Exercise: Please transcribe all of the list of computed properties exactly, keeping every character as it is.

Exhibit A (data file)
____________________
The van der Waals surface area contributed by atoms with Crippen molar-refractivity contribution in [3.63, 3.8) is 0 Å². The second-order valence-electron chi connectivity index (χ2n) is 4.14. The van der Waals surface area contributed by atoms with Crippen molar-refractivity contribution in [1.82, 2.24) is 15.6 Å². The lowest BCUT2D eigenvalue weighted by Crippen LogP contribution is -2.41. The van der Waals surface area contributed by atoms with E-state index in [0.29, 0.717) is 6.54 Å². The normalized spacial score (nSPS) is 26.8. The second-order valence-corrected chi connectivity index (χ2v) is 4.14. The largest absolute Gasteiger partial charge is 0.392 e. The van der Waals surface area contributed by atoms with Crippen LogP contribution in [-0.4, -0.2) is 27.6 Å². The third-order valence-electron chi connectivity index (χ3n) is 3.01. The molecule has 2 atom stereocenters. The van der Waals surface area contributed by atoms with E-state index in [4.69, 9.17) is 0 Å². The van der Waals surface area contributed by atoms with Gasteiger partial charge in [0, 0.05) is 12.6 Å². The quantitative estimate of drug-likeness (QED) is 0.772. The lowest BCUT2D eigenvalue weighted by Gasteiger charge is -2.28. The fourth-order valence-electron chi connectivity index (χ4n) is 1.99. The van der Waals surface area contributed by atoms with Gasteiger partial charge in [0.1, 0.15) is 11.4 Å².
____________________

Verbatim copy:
The van der Waals surface area contributed by atoms with Crippen molar-refractivity contribution in [3.63, 3.8) is 0 Å². The second-order valence-electron chi connectivity index (χ2n) is 4.14. The van der Waals surface area contributed by atoms with Crippen molar-refractivity contribution in [1.82, 2.24) is 15.6 Å². The lowest BCUT2D eigenvalue weighted by Crippen LogP contribution is -2.41. The van der Waals surface area contributed by atoms with E-state index in [0.29, 0.717) is 6.54 Å². The normalized spacial score (nSPS) is 26.8. The second-order valence-corrected chi connectivity index (χ2v) is 4.14. The largest absolute Gasteiger partial charge is 0.392 e. The van der Waals surface area contributed by atoms with Crippen LogP contribution in [-0.4, -0.2) is 27.6 Å². The third-order valence-electron chi connectivity index (χ3n) is 3.01. The molecule has 2 atom stereocenters. The van der Waals surface area contributed by atoms with E-state index in [4.69, 9.17) is 0 Å². The van der Waals surface area contributed by atoms with Gasteiger partial charge in [0, 0.05) is 12.6 Å². The quantitative estimate of drug-likeness (QED) is 0.772. The lowest BCUT2D eigenvalue weighted by Gasteiger charge is -2.28. The fourth-order valence-electron chi connectivity index (χ4n) is 1.99. The van der Waals surface area contributed by atoms with Gasteiger partial charge in [0.1, 0.15) is 11.4 Å².